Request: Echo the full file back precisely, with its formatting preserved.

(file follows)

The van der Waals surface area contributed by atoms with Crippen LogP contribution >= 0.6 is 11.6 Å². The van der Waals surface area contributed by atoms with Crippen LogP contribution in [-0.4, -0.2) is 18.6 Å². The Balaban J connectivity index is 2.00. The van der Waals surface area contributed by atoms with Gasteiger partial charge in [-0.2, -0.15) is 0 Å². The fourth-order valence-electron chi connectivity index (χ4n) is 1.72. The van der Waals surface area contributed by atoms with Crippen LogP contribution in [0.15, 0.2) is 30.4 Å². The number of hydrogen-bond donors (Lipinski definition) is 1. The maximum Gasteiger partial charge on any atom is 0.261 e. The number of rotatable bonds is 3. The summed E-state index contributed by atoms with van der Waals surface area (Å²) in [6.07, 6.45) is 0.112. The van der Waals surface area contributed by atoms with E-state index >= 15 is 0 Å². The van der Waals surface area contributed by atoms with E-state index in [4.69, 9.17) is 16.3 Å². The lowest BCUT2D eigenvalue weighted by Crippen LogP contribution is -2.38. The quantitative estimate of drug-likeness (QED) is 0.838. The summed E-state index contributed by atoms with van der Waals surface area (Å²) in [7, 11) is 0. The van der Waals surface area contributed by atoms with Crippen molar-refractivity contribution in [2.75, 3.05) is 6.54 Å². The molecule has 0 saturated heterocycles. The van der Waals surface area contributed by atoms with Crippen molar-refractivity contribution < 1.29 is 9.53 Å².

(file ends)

The van der Waals surface area contributed by atoms with Crippen LogP contribution >= 0.6 is 11.6 Å². The van der Waals surface area contributed by atoms with Crippen LogP contribution in [-0.4, -0.2) is 18.6 Å². The Balaban J connectivity index is 2.00. The van der Waals surface area contributed by atoms with Gasteiger partial charge in [-0.2, -0.15) is 0 Å². The fourth-order valence-electron chi connectivity index (χ4n) is 1.72. The van der Waals surface area contributed by atoms with Crippen LogP contribution in [0.15, 0.2) is 30.4 Å². The number of hydrogen-bond donors (Lipinski definition) is 1. The maximum Gasteiger partial charge on any atom is 0.261 e. The number of rotatable bonds is 3. The summed E-state index contributed by atoms with van der Waals surface area (Å²) in [6.07, 6.45) is 0.112. The van der Waals surface area contributed by atoms with E-state index >= 15 is 0 Å². The van der Waals surface area contributed by atoms with E-state index in [4.69, 9.17) is 16.3 Å². The lowest BCUT2D eigenvalue weighted by Crippen LogP contribution is -2.38. The quantitative estimate of drug-likeness (QED) is 0.838. The summed E-state index contributed by atoms with van der Waals surface area (Å²) in [7, 11) is 0. The van der Waals surface area contributed by atoms with Crippen molar-refractivity contribution in [2.75, 3.05) is 6.54 Å². The molecule has 0 saturated heterocycles. The van der Waals surface area contributed by atoms with Crippen molar-refractivity contribution < 1.29 is 9.53 Å².